Southeast Asia overtook US as China’s 2nd major trade partner, and why it matters

Merchandise exports and imports by region 2012Q1 to 2017Q4 (source: WTO-UNCTAD estimates, chart from WTO: World Trade Statistical Review 2018)

“The U.S. is losing importance as a trading partner of China as their tariff war drags on, dropping a notch to third place in the first half of 2019 to trail the European Union and Southeast Asia…” reported by Nikkei Asian Review on July 13.

“… Trade with the Association of Southeast Asian Nations grew 4% to $291.8 billion, topping the American tally. Should current tensions continue, the bloc could rank above the U.S. for the full year for the first time on record …”

For various reasons, ranging from Trump’s tariffs to the lower wages in the ASEAN region etc, both OECD and Chinese manufacturers have been moving their factories out of mainland China to Southeast Asia. While such a relocation has brought some negative impacts on China’s ‘world’s workshop’ status, both China and nations in the region have greatly benefited from this knitting and networking, by boosting production as well as consumption. In common term, the pie is getting bigger and bigger jointly.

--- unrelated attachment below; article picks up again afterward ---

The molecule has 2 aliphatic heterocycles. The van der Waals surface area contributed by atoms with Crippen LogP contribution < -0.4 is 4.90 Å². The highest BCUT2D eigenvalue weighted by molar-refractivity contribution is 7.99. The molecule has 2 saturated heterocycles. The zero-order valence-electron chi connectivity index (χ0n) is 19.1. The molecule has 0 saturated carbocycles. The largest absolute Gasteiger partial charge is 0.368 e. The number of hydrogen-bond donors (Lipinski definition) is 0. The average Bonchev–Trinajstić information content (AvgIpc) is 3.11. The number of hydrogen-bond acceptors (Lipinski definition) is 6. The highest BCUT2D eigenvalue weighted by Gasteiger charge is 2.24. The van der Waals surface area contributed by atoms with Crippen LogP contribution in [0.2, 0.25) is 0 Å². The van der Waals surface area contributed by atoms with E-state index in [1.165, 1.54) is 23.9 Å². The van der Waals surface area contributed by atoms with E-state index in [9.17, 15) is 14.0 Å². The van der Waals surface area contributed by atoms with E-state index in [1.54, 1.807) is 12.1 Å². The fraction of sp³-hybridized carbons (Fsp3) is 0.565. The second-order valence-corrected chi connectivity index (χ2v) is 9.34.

Take Vietnam as an example, according to WTO’s 2018 report (p.46), it “entered the top ten exporters (of office and telecom products) in 2017, mostly thanks to distinctly increased exports to China …” It means Vietnam has been included as an active part of a transnational production assembly line in East Asia as a whole.

After 30 years of rapid growth, China’s GDP still maintains above 6% annual growth rate. How about the ASEAN nations now and in future?

The OECD’s “Economic Outlook for Southeast Asia, China and India 2019: Towards Smart Urban Transportation” report firstly reveals that the 2012-16 average rate of ASEAN-10 was 5.1%, and will continue to grow at 5.2% for 2019-23 (p.1); and secondly suggests that the regional integration through a brilliant ‘smart’ upgrade of the transportation not just among themselves but also with China and India will help realize “the potential benefits of urbanization for growth … (p.22)”

It is another one of the many steps fostering the self-overcoming growth of Eurasia as a newly integrated zone vs the trans-Atlantic zone. The competition between these two zones, bringing the future generations to war or co-existence, will determine the developments of the human civilization on all fronts.

The opinions expressed are those of the author, and not necessarily those of China Daily Mail.



Categories: Trade & Investment

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